The advice in here is not bad. But, IMO, a mistake I see fellow developers do often is that they think every thing they write has to tak this entire approach. So rather than seeing their ability to write code grow, such that they can write a meaningful library the first time rather than not, they reset at each new peice of code to the “copy and paste”. That makes it really hard for them to reach escape velocity and write good code. The outline in here should be for an entire career. At this point, unless it’s something wildly new, I can write a good, reusable, library off the top of my head the first time around.
think every thing they write has to tak this entire approach.
I tried to capture this dissonance. Each step contradicts the next. I tried to repeat the point “you won’t know what you need until you already need it” throughout the steps.
The outline in here should be for an entire career.
That was also my intent. Along with each step contradicting the next, each step was further along the lifecycle of a project. I admit I didn’t try to make this too clear.
I must admit, to really have a good escape velocity you have to really take your time and think through your data structures. If your data structures suck, the code will come to a standstill sooner or later (or explode in bloat).
In these cases, it even makes sense to rewrite the program (and copy-paste the useful utility functions), so it allows deleting code portions again that were introduced in the first place to circumvent weaknesses in the data structure.
These hacks I often find to be the reason for bugs in the first place as well.
Can you elaborate on what you mean exactly? The way I approach a problem is to write a clear, pure (not in the functional sense), API tha solves the problem. It hides all underlying data structures. For most things in a program, one can use the most inefficient data structure ever and it doesn’t really matter, so when it comes to really hot things I can generally refactor the inside of the API without effecting the API, to be more efficient. And in those worst cases, I have to tear down a few walls for efficiency. In otherwords, I find the actual choice of data structure mostly a non-question until some performance isuse has demonstrated it needs to be an issue.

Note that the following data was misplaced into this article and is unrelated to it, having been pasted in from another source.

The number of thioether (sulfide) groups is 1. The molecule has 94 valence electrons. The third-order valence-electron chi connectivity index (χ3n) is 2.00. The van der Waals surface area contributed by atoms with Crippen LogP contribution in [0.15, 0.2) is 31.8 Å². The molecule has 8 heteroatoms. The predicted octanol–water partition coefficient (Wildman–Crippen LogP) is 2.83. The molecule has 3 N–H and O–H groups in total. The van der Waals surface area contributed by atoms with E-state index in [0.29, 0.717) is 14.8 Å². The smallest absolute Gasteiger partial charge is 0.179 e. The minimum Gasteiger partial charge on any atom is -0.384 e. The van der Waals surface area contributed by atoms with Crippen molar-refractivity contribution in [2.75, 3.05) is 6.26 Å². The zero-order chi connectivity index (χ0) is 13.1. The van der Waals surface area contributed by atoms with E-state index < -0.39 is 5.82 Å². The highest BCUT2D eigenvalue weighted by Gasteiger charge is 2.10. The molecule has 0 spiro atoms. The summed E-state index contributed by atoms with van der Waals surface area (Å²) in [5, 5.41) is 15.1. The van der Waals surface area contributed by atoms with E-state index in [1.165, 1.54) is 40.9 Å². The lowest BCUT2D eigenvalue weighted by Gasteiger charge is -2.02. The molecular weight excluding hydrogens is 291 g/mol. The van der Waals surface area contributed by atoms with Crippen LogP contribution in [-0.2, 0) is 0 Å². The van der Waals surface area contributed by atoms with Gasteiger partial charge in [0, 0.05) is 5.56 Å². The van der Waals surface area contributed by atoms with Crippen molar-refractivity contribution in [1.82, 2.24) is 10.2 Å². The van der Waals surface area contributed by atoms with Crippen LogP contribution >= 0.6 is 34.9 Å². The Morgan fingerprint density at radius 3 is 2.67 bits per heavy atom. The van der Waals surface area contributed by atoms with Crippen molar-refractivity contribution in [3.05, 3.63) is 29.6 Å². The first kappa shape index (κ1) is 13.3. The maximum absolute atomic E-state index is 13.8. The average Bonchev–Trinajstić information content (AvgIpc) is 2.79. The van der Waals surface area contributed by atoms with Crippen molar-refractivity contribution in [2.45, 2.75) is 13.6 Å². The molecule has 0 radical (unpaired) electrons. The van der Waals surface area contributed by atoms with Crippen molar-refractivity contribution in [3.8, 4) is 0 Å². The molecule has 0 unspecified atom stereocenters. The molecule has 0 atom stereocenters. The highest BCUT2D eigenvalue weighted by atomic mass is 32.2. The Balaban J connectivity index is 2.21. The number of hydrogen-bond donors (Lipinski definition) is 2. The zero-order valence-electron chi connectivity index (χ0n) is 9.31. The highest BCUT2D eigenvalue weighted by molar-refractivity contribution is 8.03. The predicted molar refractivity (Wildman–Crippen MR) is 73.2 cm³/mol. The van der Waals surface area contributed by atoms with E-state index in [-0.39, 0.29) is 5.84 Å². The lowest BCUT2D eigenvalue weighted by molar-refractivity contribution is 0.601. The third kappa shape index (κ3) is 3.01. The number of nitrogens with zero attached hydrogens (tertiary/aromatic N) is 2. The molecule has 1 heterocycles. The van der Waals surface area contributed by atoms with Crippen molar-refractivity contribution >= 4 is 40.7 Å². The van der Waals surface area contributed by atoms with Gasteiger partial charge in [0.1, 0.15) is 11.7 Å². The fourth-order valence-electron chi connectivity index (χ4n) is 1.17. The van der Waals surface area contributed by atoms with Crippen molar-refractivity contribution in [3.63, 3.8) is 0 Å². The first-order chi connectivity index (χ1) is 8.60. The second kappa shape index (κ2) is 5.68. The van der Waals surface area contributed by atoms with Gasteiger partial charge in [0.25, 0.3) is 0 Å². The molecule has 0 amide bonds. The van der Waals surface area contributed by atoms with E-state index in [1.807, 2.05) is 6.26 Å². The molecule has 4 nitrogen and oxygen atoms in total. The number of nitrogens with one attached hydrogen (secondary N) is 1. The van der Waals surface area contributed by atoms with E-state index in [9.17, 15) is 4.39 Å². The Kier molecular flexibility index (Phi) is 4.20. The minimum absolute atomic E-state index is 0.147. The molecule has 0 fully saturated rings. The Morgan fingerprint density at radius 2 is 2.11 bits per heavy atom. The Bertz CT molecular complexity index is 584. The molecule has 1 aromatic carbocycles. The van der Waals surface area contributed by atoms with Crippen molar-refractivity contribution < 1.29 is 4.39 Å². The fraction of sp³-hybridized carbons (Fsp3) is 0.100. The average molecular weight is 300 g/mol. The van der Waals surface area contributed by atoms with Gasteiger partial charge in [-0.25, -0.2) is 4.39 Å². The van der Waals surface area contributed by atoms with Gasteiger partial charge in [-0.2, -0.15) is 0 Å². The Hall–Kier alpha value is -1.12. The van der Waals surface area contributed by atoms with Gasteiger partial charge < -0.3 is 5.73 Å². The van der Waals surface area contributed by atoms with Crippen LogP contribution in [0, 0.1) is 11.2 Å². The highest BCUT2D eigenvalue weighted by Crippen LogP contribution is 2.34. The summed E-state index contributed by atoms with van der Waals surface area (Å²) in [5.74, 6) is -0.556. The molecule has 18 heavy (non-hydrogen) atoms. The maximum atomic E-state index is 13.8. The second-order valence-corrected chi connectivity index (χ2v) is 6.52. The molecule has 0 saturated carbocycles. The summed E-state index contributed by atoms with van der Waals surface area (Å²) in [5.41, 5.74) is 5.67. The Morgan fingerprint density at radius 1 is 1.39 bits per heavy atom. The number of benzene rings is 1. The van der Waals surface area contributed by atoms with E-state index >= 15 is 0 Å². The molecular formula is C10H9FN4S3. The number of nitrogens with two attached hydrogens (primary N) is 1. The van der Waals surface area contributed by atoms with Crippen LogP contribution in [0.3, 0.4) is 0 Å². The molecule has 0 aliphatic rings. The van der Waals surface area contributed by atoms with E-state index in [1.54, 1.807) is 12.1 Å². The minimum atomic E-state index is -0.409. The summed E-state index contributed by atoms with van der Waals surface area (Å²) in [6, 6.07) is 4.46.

I’ve found the above very effective in every project I’ve worked on. Are you suggesting a different approach or does that align with what you’re saying as well?
I’m mostly a C developer, so it all boils down to giving the user of a library easy and simple structs to work with and which are also interfaced via functions.
The API is thus also part of the data structure, and both approaches (hiding or opening) the data structure to the user are good approaches in my view. Do what suits you best and most importantly: What suits the problem.
At this point, unless it’s something wildly new, I can write a good, reusable, library off the top of my head the first time around.
But should you do so for that script to load the barfoo data into the baz database one time before we build an interface to manually edit the data?
I would say that cut and paste would work just fine for that use case and that a good reusable library is overkill.
Cut and paste what? With th reusable components I have, I can generally just combine some existing components together pretty trivially to get the new behaviour. The case that I think you are referring to is much rarer, IME, than many people like to claim. Not never, but rare enough it’s not a reasonable default, IMO.